Just Our Type: Typewriters Remain Alive at Newseum
When newspaper editor C. Latham Scholes, called the “father of the typewriter,” got a patent in 1868 on the world’s first commercial typewriter, he thought the public would view his creation as a passing fancy.
One hundred and forty-three years later, Scholes’s invention, which revolutionized communications, appears headed for extinction. Typewriter manufacturer Godrej and Boyce announced April 26 that the Indian company will get out of the business after selling its remaining 500. Though still being produced by other companies, the typewriter now seems more appropriate for a museum than an office.
The Newseum has 63 typewriters in its collection of artifacts, from historic models to typewriters used by prominent newspeople. The oldest, an 1880 Remington No. 2, was the first Remington to have upper and lowercase letters.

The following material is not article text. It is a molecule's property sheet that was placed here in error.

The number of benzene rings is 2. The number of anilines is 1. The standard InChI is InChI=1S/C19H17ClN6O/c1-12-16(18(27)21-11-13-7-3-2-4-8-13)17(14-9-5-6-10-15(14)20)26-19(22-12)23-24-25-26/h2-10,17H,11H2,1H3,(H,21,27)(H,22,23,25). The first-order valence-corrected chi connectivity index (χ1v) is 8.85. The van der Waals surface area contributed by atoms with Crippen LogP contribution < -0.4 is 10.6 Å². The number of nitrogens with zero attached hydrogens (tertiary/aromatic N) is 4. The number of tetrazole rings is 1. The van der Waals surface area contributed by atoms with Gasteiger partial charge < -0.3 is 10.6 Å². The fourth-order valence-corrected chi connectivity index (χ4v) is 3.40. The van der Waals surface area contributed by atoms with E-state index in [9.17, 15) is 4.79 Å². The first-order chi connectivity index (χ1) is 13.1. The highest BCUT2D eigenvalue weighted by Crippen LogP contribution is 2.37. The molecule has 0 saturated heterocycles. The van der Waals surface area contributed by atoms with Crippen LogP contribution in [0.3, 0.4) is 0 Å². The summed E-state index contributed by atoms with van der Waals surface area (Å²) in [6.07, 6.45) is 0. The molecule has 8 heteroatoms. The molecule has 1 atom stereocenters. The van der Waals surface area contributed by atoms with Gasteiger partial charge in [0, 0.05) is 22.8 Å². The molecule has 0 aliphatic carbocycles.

Also in the collection:
- Columnist Walter Winchell’s 1929 Remington
- Pulitzer Prize-winning journalist David Halberstam’s typewriter used in the 1960s
- TV news anchor Howard K. Smith’s electric Smith Corona
- ABC News correspondent Pauline Frederick’s Hermes “Baby” portable typewriter
- USA Today founder Al Neuharth’s Royal typewriter
- Reporter Claude Sitton’s Underwood Olivetti used to cover the civil rights movement
- Veteran journalist Daniel Schorr’s IBM correcting typewriter
Scholes, who died in 1890 at age 71, spent the rest of his life perfecting his invention. And though computers and laptops have replaced typewriters as the world’s preferred “writing machines,” Scholes’s QWERTY keyboard — arranged to speed up the process by splitting up commonly used letters to prevent jams — remains the dominant feature on all of them.